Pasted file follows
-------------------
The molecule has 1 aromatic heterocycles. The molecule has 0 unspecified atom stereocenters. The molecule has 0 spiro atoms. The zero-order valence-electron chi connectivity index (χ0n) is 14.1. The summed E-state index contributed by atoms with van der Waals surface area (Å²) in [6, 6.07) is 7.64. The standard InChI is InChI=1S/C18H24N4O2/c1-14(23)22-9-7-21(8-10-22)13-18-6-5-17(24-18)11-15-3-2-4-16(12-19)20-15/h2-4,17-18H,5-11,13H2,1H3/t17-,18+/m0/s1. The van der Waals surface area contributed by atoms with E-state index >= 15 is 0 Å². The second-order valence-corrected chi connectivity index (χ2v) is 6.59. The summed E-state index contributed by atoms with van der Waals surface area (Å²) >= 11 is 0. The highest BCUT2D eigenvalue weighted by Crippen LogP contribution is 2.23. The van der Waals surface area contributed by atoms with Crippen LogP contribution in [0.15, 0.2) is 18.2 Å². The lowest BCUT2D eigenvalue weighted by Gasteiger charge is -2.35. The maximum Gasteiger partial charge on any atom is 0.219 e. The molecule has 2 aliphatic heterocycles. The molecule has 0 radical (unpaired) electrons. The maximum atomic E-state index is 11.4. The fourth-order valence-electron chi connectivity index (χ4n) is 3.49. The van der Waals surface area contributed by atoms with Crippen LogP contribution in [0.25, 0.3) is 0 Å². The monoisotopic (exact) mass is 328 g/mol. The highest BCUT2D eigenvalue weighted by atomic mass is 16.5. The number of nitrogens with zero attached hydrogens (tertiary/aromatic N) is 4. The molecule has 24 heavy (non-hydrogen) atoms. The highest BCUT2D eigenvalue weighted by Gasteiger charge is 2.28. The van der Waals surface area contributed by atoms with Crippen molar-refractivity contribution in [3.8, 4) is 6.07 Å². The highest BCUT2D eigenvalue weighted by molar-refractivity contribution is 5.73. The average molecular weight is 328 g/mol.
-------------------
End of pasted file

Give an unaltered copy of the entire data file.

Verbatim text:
The molecule has 1 aromatic heterocycles. The molecule has 0 unspecified atom stereocenters. The molecule has 0 spiro atoms. The zero-order valence-electron chi connectivity index (χ0n) is 14.1. The summed E-state index contributed by atoms with van der Waals surface area (Å²) in [6, 6.07) is 7.64. The standard InChI is InChI=1S/C18H24N4O2/c1-14(23)22-9-7-21(8-10-22)13-18-6-5-17(24-18)11-15-3-2-4-16(12-19)20-15/h2-4,17-18H,5-11,13H2,1H3/t17-,18+/m0/s1. The van der Waals surface area contributed by atoms with E-state index >= 15 is 0 Å². The second-order valence-corrected chi connectivity index (χ2v) is 6.59. The summed E-state index contributed by atoms with van der Waals surface area (Å²) >= 11 is 0. The highest BCUT2D eigenvalue weighted by Crippen LogP contribution is 2.23. The van der Waals surface area contributed by atoms with Crippen LogP contribution in [0.15, 0.2) is 18.2 Å². The lowest BCUT2D eigenvalue weighted by Gasteiger charge is -2.35. The maximum Gasteiger partial charge on any atom is 0.219 e. The molecule has 2 aliphatic heterocycles. The molecule has 0 radical (unpaired) electrons. The maximum atomic E-state index is 11.4. The fourth-order valence-electron chi connectivity index (χ4n) is 3.49. The van der Waals surface area contributed by atoms with Crippen LogP contribution in [0.25, 0.3) is 0 Å². The monoisotopic (exact) mass is 328 g/mol. The highest BCUT2D eigenvalue weighted by atomic mass is 16.5. The number of nitrogens with zero attached hydrogens (tertiary/aromatic N) is 4. The molecule has 24 heavy (non-hydrogen) atoms. The highest BCUT2D eigenvalue weighted by Gasteiger charge is 2.28. The van der Waals surface area contributed by atoms with Crippen molar-refractivity contribution in [3.8, 4) is 6.07 Å². The highest BCUT2D eigenvalue weighted by molar-refractivity contribution is 5.73. The average molecular weight is 328 g/mol.